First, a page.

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Recent Guideline Changes May Help To Reduce Gestational Diabetes Risk

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A study related to gestational diabetes (Risks of Gestational Diabetes) appeared in The Endocrine Society’s publication, the Journal of Clinical Endocrinology and Metabolism. It was titled Diabetes and Pregnancy: An Endocrine Society Clinical Practice Guideline. Upon its release, obstetricians undoubtedly started to question how they’ve been treating diabetic and pre-diabetic pregnant women for years.

The study was actually designed to come up with best practices that physicians could use to treat diabetic women of child bearing age. It looked at pregnant women with a pre-existing type 1 or type 2 diabetes diagnosis as well as those who developed gestational diabetes.

What the researchers found out during the study prompted them to recommend that obstetricians order specific diabetes testing during the initial prenatal visit as well as throughout the pregnancy. The diabetes testing methods that the researchers are calling for are the type that can detect very low blood glucose levels. The tests are considered the best course of action because of their extreme sensitivity. It is believed that they will be able to detect any insulin-related issues far earlier than less sensitive diabetes testing supplies.

The new diabetes testing guidelines were not all that came out of the study. Researchers are also advocating that patients with gestational diabetes be encouraged to exercise a minimum of 30 minutes a day and undergo nutrition therapy. It is also recommended that in order to achieve the best outcomes, the patient’s nutrition therapy should be completed with medical oversight.

Interestingly enough, this news about the new guidelines hit the stands around the same time as the birth of a rather large baby in Utah. At birth, the baby weighed in at 14 pounds and was diagnosed as having type 1 diabetes. Large babies are not uncommon in cases where expectant mothers are already diabetic or develop gestational diabetes during gestation. Such births can cause both the mothers and children to experience health problems. Hopefully, the new guidelines will help minimize or prevent those health risks from occurring in the future.

A Diabetes Story: My Diagnosis of Gestational Diabetes

When I first heard the words gestational diabetes I sat on the examination table and blinked at the doctor. What proceeded out of his mouth was a flow of words, reasons, statistics, and information that was a lot to take in and to take in pregnant…even harder. I went to my scheduled appointments, received my monitor and papers to chart my numbers, my diet, my activity, my life basically. I went from trying to eat healthy, splurging from time to time, to now almost feeling obsessed with what I was eating. How much I ate, how many carbs were in what, making sure I had my snacks. It was overwhelming in the beginning. On top of that change, I now woke up not to a cup of coffee or breakfast, but to this little machine telling me to put my droplet of blood on the strip sticking out of it. I had to test my fasting blood sugar first thing. It was hard. I had trouble wrapping my mind around it to remember to do it each morning. Having been through the gestational diabetes machine four times now, I have found some things that no one really told me but became helpful to me and allowed me to work within this diagnosis without it becoming consuming.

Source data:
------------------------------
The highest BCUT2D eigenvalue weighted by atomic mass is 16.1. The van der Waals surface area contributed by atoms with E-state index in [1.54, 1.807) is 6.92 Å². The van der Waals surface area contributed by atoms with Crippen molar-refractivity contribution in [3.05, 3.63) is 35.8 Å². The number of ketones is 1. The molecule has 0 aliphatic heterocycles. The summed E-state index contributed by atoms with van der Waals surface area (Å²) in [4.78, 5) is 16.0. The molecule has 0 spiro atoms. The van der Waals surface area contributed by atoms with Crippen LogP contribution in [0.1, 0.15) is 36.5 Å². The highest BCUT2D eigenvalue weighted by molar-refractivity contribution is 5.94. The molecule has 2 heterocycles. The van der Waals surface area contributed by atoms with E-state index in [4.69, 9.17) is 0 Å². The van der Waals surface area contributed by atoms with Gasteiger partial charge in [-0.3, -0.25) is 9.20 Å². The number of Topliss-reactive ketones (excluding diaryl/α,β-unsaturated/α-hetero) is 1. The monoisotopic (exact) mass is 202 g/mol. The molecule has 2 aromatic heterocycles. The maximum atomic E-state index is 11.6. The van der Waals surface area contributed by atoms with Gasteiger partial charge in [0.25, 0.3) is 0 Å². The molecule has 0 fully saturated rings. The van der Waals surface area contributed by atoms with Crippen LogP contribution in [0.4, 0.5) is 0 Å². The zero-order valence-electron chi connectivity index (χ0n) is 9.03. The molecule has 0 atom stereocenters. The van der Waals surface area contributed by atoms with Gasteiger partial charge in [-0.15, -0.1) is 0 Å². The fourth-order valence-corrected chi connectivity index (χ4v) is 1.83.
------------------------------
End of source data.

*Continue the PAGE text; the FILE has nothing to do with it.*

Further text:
*It’s a diagnosis, it’s not you. Don’t forget that amidst all the testing, extra appointments, medicines, and diet. You are still in the captain’s chair and you have the ability to optimize your health and well-being.

*Never underestimate the power of a good dietician. I thought it would be boring or unnecessary to see a dietician. Little did I know that she would become one of my best allies. I received so much encouragement and help from learning about what diet worked best for me. On follow-up visits, she helped me adjust my plan and reassured me about the healthy choices I was making. Some foods are hard to just stop. Dieticians have a grab bag of great substitute foods that can curb cravings like my salty/sweet addiction, and help you not feel like you had to give up everything you loved about food.

*Glucose Monitors have help numbers to call when you need assistance. Use them. Beginning a new diet, new routines, and now add checking your blood sugar can be an overwhelming time. I got the basics of my machine when they showed me in the office, but once home I went blank on some things. Use the number for customer assistance the monitor company provides. There is no reason to add stress to this situation when there are people ready and able to direct you in using your glucose monitor.

I hope this small list of tips and encouragement will help you go through the rest of your pregnancy with confidence. Here’s to normal sugar levels and happy, healthy new babies!

Type 2 Diabetes: Decreasing Your Risk After A Diagnosis